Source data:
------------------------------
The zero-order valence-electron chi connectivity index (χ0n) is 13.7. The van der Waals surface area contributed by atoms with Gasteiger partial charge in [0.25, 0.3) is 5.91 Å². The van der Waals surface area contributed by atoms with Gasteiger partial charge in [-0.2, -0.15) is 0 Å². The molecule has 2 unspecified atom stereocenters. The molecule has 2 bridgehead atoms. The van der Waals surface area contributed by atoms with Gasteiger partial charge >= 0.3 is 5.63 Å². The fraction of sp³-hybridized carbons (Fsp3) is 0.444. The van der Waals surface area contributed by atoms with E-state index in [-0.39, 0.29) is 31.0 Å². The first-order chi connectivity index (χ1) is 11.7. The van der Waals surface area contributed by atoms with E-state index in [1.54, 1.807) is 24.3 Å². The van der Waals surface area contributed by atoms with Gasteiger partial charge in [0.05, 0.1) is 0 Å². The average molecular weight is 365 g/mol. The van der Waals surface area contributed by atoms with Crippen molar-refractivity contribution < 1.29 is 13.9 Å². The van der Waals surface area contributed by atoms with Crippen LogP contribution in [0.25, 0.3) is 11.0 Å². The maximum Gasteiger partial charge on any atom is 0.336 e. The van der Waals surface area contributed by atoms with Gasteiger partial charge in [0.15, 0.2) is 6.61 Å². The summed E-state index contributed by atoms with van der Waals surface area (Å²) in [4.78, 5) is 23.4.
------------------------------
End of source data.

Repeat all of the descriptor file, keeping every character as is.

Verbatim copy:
The zero-order valence-electron chi connectivity index (χ0n) is 13.7. The van der Waals surface area contributed by atoms with Gasteiger partial charge in [0.25, 0.3) is 5.91 Å². The van der Waals surface area contributed by atoms with Gasteiger partial charge in [-0.2, -0.15) is 0 Å². The molecule has 2 unspecified atom stereocenters. The molecule has 2 bridgehead atoms. The van der Waals surface area contributed by atoms with Gasteiger partial charge >= 0.3 is 5.63 Å². The fraction of sp³-hybridized carbons (Fsp3) is 0.444. The van der Waals surface area contributed by atoms with E-state index in [-0.39, 0.29) is 31.0 Å². The first-order chi connectivity index (χ1) is 11.7. The van der Waals surface area contributed by atoms with E-state index in [1.54, 1.807) is 24.3 Å². The van der Waals surface area contributed by atoms with Gasteiger partial charge in [0.05, 0.1) is 0 Å². The average molecular weight is 365 g/mol. The van der Waals surface area contributed by atoms with Crippen molar-refractivity contribution < 1.29 is 13.9 Å². The van der Waals surface area contributed by atoms with Crippen LogP contribution in [0.25, 0.3) is 11.0 Å². The maximum Gasteiger partial charge on any atom is 0.336 e. The van der Waals surface area contributed by atoms with Gasteiger partial charge in [0.15, 0.2) is 6.61 Å². The summed E-state index contributed by atoms with van der Waals surface area (Å²) in [4.78, 5) is 23.4.